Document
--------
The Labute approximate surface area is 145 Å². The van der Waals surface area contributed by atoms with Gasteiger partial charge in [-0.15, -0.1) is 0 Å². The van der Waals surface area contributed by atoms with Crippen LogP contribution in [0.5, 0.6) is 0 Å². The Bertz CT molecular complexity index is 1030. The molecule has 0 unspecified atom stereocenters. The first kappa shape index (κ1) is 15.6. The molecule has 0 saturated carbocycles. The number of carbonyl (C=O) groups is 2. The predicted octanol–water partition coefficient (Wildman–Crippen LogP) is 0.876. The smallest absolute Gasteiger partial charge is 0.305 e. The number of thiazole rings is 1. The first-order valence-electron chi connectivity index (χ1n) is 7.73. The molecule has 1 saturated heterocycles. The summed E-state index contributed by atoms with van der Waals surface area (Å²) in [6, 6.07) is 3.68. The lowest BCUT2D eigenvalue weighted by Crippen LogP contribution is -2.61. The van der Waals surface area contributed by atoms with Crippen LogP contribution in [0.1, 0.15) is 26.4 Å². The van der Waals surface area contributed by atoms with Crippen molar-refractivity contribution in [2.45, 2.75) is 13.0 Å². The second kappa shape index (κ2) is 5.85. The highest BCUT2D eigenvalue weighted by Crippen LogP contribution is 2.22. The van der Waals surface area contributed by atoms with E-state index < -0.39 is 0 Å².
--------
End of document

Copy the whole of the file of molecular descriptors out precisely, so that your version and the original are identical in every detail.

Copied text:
The Labute approximate surface area is 145 Å². The van der Waals surface area contributed by atoms with Gasteiger partial charge in [-0.15, -0.1) is 0 Å². The van der Waals surface area contributed by atoms with Crippen LogP contribution in [0.5, 0.6) is 0 Å². The Bertz CT molecular complexity index is 1030. The molecule has 0 unspecified atom stereocenters. The first kappa shape index (κ1) is 15.6. The molecule has 0 saturated carbocycles. The number of carbonyl (C=O) groups is 2. The predicted octanol–water partition coefficient (Wildman–Crippen LogP) is 0.876. The smallest absolute Gasteiger partial charge is 0.305 e. The number of thiazole rings is 1. The first-order valence-electron chi connectivity index (χ1n) is 7.73. The molecule has 1 saturated heterocycles. The summed E-state index contributed by atoms with van der Waals surface area (Å²) in [6, 6.07) is 3.68. The lowest BCUT2D eigenvalue weighted by Crippen LogP contribution is -2.61. The van der Waals surface area contributed by atoms with Crippen LogP contribution in [0.1, 0.15) is 26.4 Å². The van der Waals surface area contributed by atoms with Crippen molar-refractivity contribution in [2.45, 2.75) is 13.0 Å². The second kappa shape index (κ2) is 5.85. The highest BCUT2D eigenvalue weighted by Crippen LogP contribution is 2.22. The van der Waals surface area contributed by atoms with E-state index < -0.39 is 0 Å².